David Bourget (Western Ontario)
David Chalmers (ANU, NYU)
Rafael De Clercq
Ezio Di Nucci
Jack Alan Reynolds
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Synthese 187 (2):419-440 (2012)
At first pass, internalism about justification is the view that there is no justificatory difference without an internal difference. Externalism about mental content is the view that there are differences in mental content without an internal difference. Assuming mental contents are the primary bearers of justificatory features, the two views are in obvious tension. The goal of this paper is to determine how the tension is best resolved. The paper proceeds as follows. In §1 I explain the threat to justificatory internalism from content externalism in more detail. In §2 I present Earl Conee and Richard Feldman’s “counterpart propositions” reply to the problem of content externalism. §3 criticizes the counterpart propositions reply. §4 presents a view in the metaphysics of belief that is widely adopted by content externalists: one that appeals to vehicles of content, modes of presentation of content, or ways of believing propositions. §5 exploits this metaphysics of belief in order to better accommodate justificatory internalist insights in light of content externalism. §6 shows how the new view can be used to address problems that face Conee and Feldman’s account. Finally, §7 provides a new argument from the Vehicle View for the language of thought hypothesis.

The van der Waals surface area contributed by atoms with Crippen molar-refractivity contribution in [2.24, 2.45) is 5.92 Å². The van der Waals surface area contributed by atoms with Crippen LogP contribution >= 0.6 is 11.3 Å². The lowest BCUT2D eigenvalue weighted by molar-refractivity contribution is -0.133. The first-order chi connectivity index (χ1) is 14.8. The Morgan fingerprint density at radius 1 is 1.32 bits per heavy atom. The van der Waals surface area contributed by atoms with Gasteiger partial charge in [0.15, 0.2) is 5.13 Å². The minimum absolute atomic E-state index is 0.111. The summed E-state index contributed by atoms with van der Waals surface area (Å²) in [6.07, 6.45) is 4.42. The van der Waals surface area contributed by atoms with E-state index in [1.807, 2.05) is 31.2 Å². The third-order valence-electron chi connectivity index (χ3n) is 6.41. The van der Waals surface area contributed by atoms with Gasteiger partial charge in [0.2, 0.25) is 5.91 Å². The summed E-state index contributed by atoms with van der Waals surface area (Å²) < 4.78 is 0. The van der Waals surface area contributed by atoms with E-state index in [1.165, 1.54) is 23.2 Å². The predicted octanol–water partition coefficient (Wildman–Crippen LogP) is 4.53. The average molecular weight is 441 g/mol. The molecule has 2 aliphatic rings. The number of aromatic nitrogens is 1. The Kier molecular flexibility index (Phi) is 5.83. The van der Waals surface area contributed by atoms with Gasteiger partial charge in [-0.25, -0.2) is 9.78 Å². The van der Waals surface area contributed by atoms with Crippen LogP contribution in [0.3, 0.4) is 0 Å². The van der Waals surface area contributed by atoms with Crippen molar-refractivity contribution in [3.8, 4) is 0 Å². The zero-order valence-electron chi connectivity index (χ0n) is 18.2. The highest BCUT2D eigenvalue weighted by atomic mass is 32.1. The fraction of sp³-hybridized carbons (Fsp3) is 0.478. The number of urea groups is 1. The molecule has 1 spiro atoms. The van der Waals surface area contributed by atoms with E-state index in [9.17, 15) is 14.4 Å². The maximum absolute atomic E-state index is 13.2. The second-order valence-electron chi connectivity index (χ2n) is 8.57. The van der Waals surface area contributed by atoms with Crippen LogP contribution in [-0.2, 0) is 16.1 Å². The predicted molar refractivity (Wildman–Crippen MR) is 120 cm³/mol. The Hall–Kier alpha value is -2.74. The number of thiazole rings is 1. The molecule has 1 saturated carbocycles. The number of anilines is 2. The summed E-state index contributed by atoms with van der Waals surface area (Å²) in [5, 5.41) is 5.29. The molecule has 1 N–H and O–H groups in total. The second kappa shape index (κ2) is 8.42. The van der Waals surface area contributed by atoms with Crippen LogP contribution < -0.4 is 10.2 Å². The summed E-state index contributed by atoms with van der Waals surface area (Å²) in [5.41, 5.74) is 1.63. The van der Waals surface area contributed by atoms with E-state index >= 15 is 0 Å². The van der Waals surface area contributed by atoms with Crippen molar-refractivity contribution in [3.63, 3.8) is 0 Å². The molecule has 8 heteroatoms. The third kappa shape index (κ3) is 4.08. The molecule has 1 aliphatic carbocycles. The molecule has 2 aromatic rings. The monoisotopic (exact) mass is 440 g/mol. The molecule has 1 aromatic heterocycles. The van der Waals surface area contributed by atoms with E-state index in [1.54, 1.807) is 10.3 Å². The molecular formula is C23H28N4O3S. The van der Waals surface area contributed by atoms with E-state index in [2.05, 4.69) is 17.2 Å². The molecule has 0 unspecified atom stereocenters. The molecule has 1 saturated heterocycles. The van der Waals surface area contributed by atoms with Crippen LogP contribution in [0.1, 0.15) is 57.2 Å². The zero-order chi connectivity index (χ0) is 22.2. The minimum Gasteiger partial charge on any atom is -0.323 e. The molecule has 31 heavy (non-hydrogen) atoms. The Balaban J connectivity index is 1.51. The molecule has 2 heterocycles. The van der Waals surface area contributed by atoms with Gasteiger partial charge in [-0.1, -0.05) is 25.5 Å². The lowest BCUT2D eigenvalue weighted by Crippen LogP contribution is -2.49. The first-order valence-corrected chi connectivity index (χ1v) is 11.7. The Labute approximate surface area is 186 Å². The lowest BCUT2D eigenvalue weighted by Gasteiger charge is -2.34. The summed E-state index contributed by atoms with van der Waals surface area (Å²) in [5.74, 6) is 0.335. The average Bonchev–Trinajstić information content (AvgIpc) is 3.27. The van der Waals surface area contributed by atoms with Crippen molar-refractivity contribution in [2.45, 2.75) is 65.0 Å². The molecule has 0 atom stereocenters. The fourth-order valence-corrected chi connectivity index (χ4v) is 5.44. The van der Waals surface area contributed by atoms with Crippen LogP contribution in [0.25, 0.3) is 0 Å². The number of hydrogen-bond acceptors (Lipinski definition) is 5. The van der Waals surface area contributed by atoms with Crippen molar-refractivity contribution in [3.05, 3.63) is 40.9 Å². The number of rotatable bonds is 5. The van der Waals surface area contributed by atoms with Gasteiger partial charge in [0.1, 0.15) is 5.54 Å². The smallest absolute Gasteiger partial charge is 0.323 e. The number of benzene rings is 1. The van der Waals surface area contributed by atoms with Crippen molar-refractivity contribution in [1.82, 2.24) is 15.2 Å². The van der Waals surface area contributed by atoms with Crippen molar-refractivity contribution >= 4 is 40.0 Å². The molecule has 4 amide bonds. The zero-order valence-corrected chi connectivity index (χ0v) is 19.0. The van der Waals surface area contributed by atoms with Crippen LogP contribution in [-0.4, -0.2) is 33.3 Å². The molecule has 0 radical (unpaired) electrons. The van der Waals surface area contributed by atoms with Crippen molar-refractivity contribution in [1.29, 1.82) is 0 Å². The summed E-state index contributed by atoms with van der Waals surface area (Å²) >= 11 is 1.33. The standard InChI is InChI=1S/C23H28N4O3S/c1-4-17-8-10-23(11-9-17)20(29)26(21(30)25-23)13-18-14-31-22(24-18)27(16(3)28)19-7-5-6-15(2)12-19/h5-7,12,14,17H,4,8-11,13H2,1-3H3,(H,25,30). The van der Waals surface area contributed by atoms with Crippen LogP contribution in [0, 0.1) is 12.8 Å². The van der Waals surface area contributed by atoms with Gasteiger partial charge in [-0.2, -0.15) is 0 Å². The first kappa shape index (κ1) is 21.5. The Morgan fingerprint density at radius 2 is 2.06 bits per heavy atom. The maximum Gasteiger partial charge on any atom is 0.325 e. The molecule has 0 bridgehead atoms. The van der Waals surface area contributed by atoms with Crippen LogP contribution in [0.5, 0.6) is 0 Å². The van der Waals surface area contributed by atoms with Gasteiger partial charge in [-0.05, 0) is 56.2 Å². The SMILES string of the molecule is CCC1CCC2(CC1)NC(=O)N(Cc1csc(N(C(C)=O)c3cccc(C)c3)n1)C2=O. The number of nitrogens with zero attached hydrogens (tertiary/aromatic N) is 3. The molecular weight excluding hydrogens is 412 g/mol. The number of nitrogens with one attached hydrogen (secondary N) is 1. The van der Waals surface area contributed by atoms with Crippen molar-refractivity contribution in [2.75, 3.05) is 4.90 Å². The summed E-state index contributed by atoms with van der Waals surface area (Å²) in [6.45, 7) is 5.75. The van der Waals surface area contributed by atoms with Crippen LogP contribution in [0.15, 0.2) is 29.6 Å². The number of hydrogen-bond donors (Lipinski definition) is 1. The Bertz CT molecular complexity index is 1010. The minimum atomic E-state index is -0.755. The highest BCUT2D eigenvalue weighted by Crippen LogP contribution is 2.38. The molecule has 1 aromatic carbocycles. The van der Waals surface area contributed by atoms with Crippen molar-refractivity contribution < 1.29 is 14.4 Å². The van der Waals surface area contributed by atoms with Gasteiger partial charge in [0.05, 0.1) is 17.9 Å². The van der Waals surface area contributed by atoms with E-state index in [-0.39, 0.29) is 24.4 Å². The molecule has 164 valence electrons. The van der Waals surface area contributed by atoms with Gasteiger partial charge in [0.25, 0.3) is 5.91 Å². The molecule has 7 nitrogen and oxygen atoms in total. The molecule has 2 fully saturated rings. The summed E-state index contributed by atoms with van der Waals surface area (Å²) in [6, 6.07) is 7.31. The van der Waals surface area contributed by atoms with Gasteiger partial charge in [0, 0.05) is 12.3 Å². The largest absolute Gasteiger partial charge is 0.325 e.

|Keywords||Justification Internalism Content Externalism Language of Thought|
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References found in this work BETA
John Hawthorne (2004). Knowledge and Lotteries. Oxford University Press.
Timothy Williamson (2000). Knowledge and its Limits. Oxford University Press.
Stephen R. Schiffer (2003). The Things We Mean. Oxford University Press.
Earl Conee & Richard Feldman (2004). Evidentialism. Oxford University Press.
Andy Clark & David J. Chalmers (1998). The Extended Mind. Analysis 58 (1):7-19.
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